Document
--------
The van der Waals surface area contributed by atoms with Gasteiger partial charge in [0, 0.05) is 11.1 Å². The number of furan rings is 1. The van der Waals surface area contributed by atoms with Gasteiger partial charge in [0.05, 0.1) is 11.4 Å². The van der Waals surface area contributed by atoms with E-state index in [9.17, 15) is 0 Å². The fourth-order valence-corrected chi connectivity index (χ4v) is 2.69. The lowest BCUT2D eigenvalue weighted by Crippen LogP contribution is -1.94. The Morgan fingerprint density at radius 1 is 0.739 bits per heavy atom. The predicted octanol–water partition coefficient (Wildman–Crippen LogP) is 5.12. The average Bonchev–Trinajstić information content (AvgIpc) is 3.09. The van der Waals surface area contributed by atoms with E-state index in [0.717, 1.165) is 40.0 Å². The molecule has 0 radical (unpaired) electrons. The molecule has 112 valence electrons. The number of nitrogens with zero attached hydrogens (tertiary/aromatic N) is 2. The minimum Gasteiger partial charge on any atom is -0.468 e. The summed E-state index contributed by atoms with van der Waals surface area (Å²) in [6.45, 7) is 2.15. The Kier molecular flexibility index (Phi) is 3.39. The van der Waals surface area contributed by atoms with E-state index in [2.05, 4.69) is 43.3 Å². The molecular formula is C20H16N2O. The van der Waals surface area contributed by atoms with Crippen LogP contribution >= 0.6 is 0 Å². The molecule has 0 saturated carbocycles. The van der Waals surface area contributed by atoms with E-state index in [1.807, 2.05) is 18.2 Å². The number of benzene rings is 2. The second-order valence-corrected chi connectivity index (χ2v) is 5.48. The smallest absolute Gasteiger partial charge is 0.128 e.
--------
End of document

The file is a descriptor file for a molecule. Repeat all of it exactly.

The van der Waals surface area contributed by atoms with Gasteiger partial charge in [0, 0.05) is 11.1 Å². The number of furan rings is 1. The van der Waals surface area contributed by atoms with Gasteiger partial charge in [0.05, 0.1) is 11.4 Å². The van der Waals surface area contributed by atoms with E-state index in [9.17, 15) is 0 Å². The fourth-order valence-corrected chi connectivity index (χ4v) is 2.69. The lowest BCUT2D eigenvalue weighted by Crippen LogP contribution is -1.94. The Morgan fingerprint density at radius 1 is 0.739 bits per heavy atom. The predicted octanol–water partition coefficient (Wildman–Crippen LogP) is 5.12. The average Bonchev–Trinajstić information content (AvgIpc) is 3.09. The van der Waals surface area contributed by atoms with E-state index in [0.717, 1.165) is 40.0 Å². The molecule has 0 radical (unpaired) electrons. The molecule has 112 valence electrons. The number of nitrogens with zero attached hydrogens (tertiary/aromatic N) is 2. The minimum Gasteiger partial charge on any atom is -0.468 e. The summed E-state index contributed by atoms with van der Waals surface area (Å²) in [6.45, 7) is 2.15. The Kier molecular flexibility index (Phi) is 3.39. The van der Waals surface area contributed by atoms with E-state index in [2.05, 4.69) is 43.3 Å². The molecular formula is C20H16N2O. The van der Waals surface area contributed by atoms with Crippen LogP contribution >= 0.6 is 0 Å². The molecule has 0 saturated carbocycles. The van der Waals surface area contributed by atoms with E-state index in [1.807, 2.05) is 18.2 Å². The number of benzene rings is 2. The second-order valence-corrected chi connectivity index (χ2v) is 5.48. The smallest absolute Gasteiger partial charge is 0.128 e.